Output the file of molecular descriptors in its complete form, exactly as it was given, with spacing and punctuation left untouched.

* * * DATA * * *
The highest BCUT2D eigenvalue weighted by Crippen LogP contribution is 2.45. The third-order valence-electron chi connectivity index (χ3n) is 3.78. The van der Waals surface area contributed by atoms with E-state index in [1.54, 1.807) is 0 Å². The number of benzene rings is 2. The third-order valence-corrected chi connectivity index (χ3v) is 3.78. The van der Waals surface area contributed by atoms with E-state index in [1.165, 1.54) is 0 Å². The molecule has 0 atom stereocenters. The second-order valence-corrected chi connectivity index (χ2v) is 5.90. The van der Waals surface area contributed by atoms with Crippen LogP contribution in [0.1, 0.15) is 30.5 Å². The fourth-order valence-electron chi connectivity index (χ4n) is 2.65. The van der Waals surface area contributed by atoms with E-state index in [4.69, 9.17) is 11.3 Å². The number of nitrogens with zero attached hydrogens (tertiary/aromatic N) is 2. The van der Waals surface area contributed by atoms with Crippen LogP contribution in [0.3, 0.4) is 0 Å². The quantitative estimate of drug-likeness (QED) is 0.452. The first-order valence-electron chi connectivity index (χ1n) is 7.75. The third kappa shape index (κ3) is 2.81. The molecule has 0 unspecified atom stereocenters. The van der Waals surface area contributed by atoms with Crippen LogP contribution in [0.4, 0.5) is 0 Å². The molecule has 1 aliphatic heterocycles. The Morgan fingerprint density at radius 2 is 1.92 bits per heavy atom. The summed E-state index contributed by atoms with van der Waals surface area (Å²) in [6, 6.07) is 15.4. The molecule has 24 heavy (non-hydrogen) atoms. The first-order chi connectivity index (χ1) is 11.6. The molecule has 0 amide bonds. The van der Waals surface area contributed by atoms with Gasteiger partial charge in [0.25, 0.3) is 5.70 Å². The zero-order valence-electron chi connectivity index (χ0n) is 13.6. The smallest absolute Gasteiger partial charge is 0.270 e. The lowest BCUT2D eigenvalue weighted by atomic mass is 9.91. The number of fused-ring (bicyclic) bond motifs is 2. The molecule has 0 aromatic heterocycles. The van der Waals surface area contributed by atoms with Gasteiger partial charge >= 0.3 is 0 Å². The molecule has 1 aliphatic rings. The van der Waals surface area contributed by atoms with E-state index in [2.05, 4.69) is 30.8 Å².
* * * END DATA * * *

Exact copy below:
The highest BCUT2D eigenvalue weighted by Crippen LogP contribution is 2.45. The third-order valence-electron chi connectivity index (χ3n) is 3.78. The van der Waals surface area contributed by atoms with E-state index in [1.54, 1.807) is 0 Å². The number of benzene rings is 2. The third-order valence-corrected chi connectivity index (χ3v) is 3.78. The van der Waals surface area contributed by atoms with E-state index in [1.165, 1.54) is 0 Å². The molecule has 0 atom stereocenters. The second-order valence-corrected chi connectivity index (χ2v) is 5.90. The van der Waals surface area contributed by atoms with Crippen LogP contribution in [0.1, 0.15) is 30.5 Å². The fourth-order valence-electron chi connectivity index (χ4n) is 2.65. The van der Waals surface area contributed by atoms with E-state index in [4.69, 9.17) is 11.3 Å². The number of nitrogens with zero attached hydrogens (tertiary/aromatic N) is 2. The van der Waals surface area contributed by atoms with Crippen LogP contribution in [0.3, 0.4) is 0 Å². The quantitative estimate of drug-likeness (QED) is 0.452. The first-order valence-electron chi connectivity index (χ1n) is 7.75. The third kappa shape index (κ3) is 2.81. The molecule has 0 unspecified atom stereocenters. The van der Waals surface area contributed by atoms with Crippen LogP contribution in [0.4, 0.5) is 0 Å². The molecule has 1 aliphatic heterocycles. The Morgan fingerprint density at radius 2 is 1.92 bits per heavy atom. The summed E-state index contributed by atoms with van der Waals surface area (Å²) in [6, 6.07) is 15.4. The molecule has 24 heavy (non-hydrogen) atoms. The first-order chi connectivity index (χ1) is 11.6. The molecule has 0 amide bonds. The van der Waals surface area contributed by atoms with Gasteiger partial charge in [0.25, 0.3) is 5.70 Å². The zero-order valence-electron chi connectivity index (χ0n) is 13.6. The smallest absolute Gasteiger partial charge is 0.270 e. The lowest BCUT2D eigenvalue weighted by atomic mass is 9.91. The number of fused-ring (bicyclic) bond motifs is 2. The molecule has 0 aromatic heterocycles. The van der Waals surface area contributed by atoms with Gasteiger partial charge >= 0.3 is 0 Å². The molecule has 1 aliphatic rings. The van der Waals surface area contributed by atoms with E-state index in [2.05, 4.69) is 30.8 Å².